14 – 21 Then Peter stood up with the Eleven, raised his voice and addressed the crowd: “Fellow Jews and all of you who live in Jerusalem, let me explain this to you; listen carefully to what I say. These people are not drunk, as you suppose. It’s only nine in the morning! No, this is what was spoken by the prophet Joel:“ ‘In the last days, God says, I will pour out my Spirit on all people. Your sons and daughters will prophesy, your young men will see visions, your old men will dream dreams. Even on my servants, both men and women, I will pour out my Spirit in those days, and they will prophesy. I will show wonders in the heavens above and signs on the earth below, blood and fire and billows of smoke. The sun will be turned to darkness and the moon to blood before the coming of the great and glorious day of the Lord. And everyone who calls on the name of the Lord will be saved.”
Peter the Scholar
Peter jumps up and grabs the crowd’s attention. For the second time, this uneducated fisherman shows himself a scholar of the law, this time quoting the Prophet Joel (Joel 2:28-32). Joel talks about the great and dreadful day of the Lord. This is at the end of a long, poetic chapter on destruction and God’s great salvation. Peter’s about the show how the Jewish scriptures are going to be fulfilled. He’s powerfully declaring that a new era has come, and he’ll call the Jews back to a salvation that’s familiar from their own scriptures.
22 – 36 “Fellow Israelites, listen to this: Jesus of Nazareth was a man accredited by God to you by miracles, wonders and signs, which God did among you through him, as you yourselves know. This man was handed over to you by God’s deliberate plan and foreknowledge; and you, with the help of wicked men, (or of those not having the law (that is, Gentiles)) put him to death by nailing him to the cross. But God raised him from the dead, freeing him from the agony of death, because it was impossible for death to keep its hold on him. David said about him: “ ‘I saw the Lord always before me. Because he is at my right hand, I will not be shaken. Therefore my heart is glad and my tongue rejoices; my body also will rest in hope, because you will not abandon me to the realm of the dead, you will not let your holy one see decay. You have made known to me the paths of life; you will fill me with joy in your presence.’ Psalm 16:8-11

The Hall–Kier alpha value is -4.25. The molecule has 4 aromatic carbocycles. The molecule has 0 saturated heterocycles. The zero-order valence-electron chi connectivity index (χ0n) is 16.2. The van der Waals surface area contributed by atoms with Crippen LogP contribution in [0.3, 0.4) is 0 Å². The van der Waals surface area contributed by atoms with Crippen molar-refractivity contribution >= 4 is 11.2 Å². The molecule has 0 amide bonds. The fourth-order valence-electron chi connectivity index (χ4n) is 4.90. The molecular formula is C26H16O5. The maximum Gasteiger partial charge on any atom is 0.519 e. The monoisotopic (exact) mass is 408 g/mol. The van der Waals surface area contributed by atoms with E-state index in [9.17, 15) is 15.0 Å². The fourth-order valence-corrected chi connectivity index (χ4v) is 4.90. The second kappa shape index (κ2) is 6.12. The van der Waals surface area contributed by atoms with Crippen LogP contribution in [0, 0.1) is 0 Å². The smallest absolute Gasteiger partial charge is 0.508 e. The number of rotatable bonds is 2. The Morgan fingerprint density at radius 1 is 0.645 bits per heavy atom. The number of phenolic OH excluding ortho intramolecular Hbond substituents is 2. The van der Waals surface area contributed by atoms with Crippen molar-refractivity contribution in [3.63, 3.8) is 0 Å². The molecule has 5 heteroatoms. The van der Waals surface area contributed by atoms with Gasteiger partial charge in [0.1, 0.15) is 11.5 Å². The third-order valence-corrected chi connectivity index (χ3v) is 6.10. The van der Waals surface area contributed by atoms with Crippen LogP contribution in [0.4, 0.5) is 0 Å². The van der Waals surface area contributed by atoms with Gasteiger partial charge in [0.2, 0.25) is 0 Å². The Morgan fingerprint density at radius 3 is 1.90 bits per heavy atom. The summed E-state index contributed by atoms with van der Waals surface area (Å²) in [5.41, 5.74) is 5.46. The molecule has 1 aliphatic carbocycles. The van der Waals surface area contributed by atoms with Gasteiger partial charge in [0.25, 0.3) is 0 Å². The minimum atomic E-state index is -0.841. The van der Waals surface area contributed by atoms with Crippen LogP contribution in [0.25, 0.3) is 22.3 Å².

“Fellow Israelites, I can tell you confidently that the patriarch David died and was buried, and his tomb is here to this day. But he was a prophet and knew that God had promised him on oath that he would place one of his descendants on his throne. Seeing what was to come, he spoke of the resurrection of the Messiah, that he was not abandoned to the realm of the dead, nor did his body see decay. God has raised this Jesus to life, and we are all witnesses of it. Exalted to the right hand of God, he has received from the Father the promised Holy Spirit and has poured out what you now see and hear. For David did not ascend to heaven, and yet he said, “ ‘The Lord said to my Lord: “Sit at my right hand until I make your enemies a footstool for your feet.” ’ (Psalm 110:1) Therefore let all Israel be assured of this: God has made this Jesus, whom you crucified, both Lord and Messiah.”
Peter introduces Jesus, appeals a bit to their Jewish pride (or racism), and links Jesus to the most admired of all Jewish heroes: King David. It’s clear, whether it’s Peter’s opinion or he just knows his audience, that he is calling Jews to a Jewish repentance.
He bears explicit witness to the resurrection of Jesus, in fulfillment of what he’s said is the role of the apostles. Peter says that Jesus has received the Holy Spirit from the Father. Again, we see an oblique reference to the Trinity and Peter’s understanding of the Holy Spirit.
Psalm 110, which Peter references, is well worth reading and it all seems to apply to Jesus. Luke doesn’t record Peter as reading the full militaristic scene from Psalm 110, though the rest of Peter’s recitation may have been cut for time (as we’ll see in verse 40). Interestingly, this military view of God’s redemption sounds like what Peter and company were waiting for ways back in Acts 1:6. But it’s not the way redemption unfolds, either in Jesus’s promises to the apostles or in the chapters of Acts that follow.
37 – 41 When the people heard this, they were cut to the heart and said to Peter and the other apostles, “Brothers, what shall we do?” Peter replied, “Repent and be baptized, every one of you, in the name of Jesus Christ for the forgiveness of your sins. And you will receive the gift of the Holy Spirit. The promise is for you and your children and for all who are far off—for all whom the Lord our God will call.” With many other words he warned them; and he pleaded with them, “Save yourselves from this corrupt generation.” Those who accepted his message were baptized, and about three thousand were added to their number that day.